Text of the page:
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Riftia pachyptila
Scientific classification
Kingdom: Animalia
Subkingdom: Eumetazoa
Phylum: Annelida
Class: Polychaeta
Subclass: Palpata
Order: Canalipalpata
Family: Siboglinidae
Caullery, 1914

See text.

Siboglinidae, also known as the beard worms, is a family of polychaete annelid worms whose members made up the former phyla Pogonophora (the giant tube worms) and Vestimentifera.[1][2] They are composed of about 100 species of vermiform creatures and live in thin tubes buried in sediments at ocean depths from 100 to 10,000 m. They can also be found in association with hydrothermal vents, methane seeps, with sunken plant material or whale carcasses.

The first specimen was dredged from the waters of what is now Indonesia in 1900. These specimens were given to French zoologist Maurice Caullery, who studied them for nearly 50 years.


Most siboglinids are less than 1 millimetre (0.04 in) in diameter but 10–75 centimetres (3.9–29.5 in) in length. They inhabit tubular structures composed of chitin and fixed to the bottom. The tubes are often clustered together in large colonies.[3]

The body is divided into four regions. The anterior end is called the cephalic lobe, which bears from 1 to over 200 thin branchial ciliated tentacles, each bearing tiny side branches known as pinnules. Behind this is a glandular forepart, which helps to secrete the tube. The main part of the body is the trunk, which is greatly elongated and bears various annuli, papillae, and ciliary tracts. Posterior to the trunk is the short metamerically segmented opisthosoma, bearing external paired chaetae, which apparently help to anchor the animal to the base of its tube.[3]

The body cavity has a separate compartment in each of the first three regions of the body, and extends into the tentacles. The opisthoma has a coelomic chamber in each of its 5 to 23 segments, separated by septa. The worms have a complex closed circulatory system and a well-developed nervous system, but as adults, siboglinids completely lack a mouth, gut and anus.[4]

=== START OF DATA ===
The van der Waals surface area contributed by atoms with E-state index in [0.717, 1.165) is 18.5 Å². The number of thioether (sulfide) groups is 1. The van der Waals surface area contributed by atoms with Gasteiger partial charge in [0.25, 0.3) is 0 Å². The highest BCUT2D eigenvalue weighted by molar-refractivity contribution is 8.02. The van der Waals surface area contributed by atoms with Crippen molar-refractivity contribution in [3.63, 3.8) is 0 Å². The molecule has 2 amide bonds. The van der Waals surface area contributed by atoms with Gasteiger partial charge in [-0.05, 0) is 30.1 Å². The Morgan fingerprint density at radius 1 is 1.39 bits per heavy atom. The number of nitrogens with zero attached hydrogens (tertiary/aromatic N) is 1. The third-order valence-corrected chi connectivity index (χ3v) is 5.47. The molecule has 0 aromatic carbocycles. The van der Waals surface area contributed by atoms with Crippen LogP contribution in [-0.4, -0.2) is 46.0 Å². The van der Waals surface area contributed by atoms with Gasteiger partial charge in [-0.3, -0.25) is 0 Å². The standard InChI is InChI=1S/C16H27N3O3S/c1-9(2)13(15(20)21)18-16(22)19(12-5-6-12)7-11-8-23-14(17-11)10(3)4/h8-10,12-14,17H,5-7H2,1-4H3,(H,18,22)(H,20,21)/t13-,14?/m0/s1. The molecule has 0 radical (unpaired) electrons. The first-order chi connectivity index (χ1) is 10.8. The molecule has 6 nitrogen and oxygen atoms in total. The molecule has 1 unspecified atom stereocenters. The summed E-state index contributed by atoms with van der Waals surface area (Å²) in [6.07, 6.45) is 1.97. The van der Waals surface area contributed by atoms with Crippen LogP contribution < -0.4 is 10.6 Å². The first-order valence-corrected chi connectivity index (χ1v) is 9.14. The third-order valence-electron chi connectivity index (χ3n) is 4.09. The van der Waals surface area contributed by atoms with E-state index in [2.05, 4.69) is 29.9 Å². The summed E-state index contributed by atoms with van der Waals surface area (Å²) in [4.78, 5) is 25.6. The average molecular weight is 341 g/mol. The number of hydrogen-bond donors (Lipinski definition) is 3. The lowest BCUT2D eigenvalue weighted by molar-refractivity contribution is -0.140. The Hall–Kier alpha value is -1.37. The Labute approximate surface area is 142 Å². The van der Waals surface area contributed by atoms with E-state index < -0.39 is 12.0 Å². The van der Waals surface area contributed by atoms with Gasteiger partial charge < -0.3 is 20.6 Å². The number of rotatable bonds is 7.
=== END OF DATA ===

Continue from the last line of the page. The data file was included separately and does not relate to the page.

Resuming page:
Siboglinids are dioecious, with one gonad on each side of the trunk, within the body cavity. The fertilised eggs develop within the tubes, and hatch to produce small ciliated worm-like larvae.[3]


The family Siboglinidae has been difficult to place in an evolutionary context.[5] By examining genetic differences between annelids there is now a scientific consensus that Siboglinidae is a family within the order Polychaeta.[6] The fossil record along with molecular clocks suggests the family has Mesozoic (250 mya - 66 mya) or Cenozoic (66 mya - recent) origins.[5] Examination of molecular work aligning five genes has made clear that there are four distinct clades within Siboglinidae.[7][8][9] The clades are vestimentiferans, Sclerolinum, frenulates, and Osedax.[8] These clades represent the four tracks evolution has followed within Siboglinidae.[8] Vestimentiferans live in vent and seep habitats.[8] Sclerolinum is a monogeneric clade living on organic-rich remains.[5] Frenulates live in organic-rich sediment habitats.[10] Osedax is a monogeneric clade specialized in living on whale bones, although recently there has been evidence of them living on fish bones as well.[11]


Like other tube worms, vestimentiferans are marine and benthic. Riftia pachyptila, a vestimentiferan, is known only from the hydrothermal vent systems.[5] The vestimentiferans possess an anterior first body part called the obturaculum. Their main trunk of the body bears winglike extensions, the vestimentum, from which their name is derived. Also, unlike other siboglinids that never have a digestive tract, they have one that they completely lose during metamorphosis. Their primary nutrition is derived from the sulphide-rich fluids emanating from the hydrothermal vents they live by. The sulphides are metabolized by symbiotic hydrogen sulfide- or methane-oxidizing bacteria living in an internal organ, the trophosome. One gram of trophosome tissue can contain one billion bacteria. It is not completely understood how the worms instigate their relationship with the bacteria. One theory is that the very young worm has a vent on its body permitting the entry of the bacteria from the water.[4] A more recent study of three species of tubeworms including Riftia pachyptila demonstrated that the bacteria actually infect juvenile worms through their skin. Their body is divided into four regions; the obturaculum, vestimentum, trunk, and opisthosome.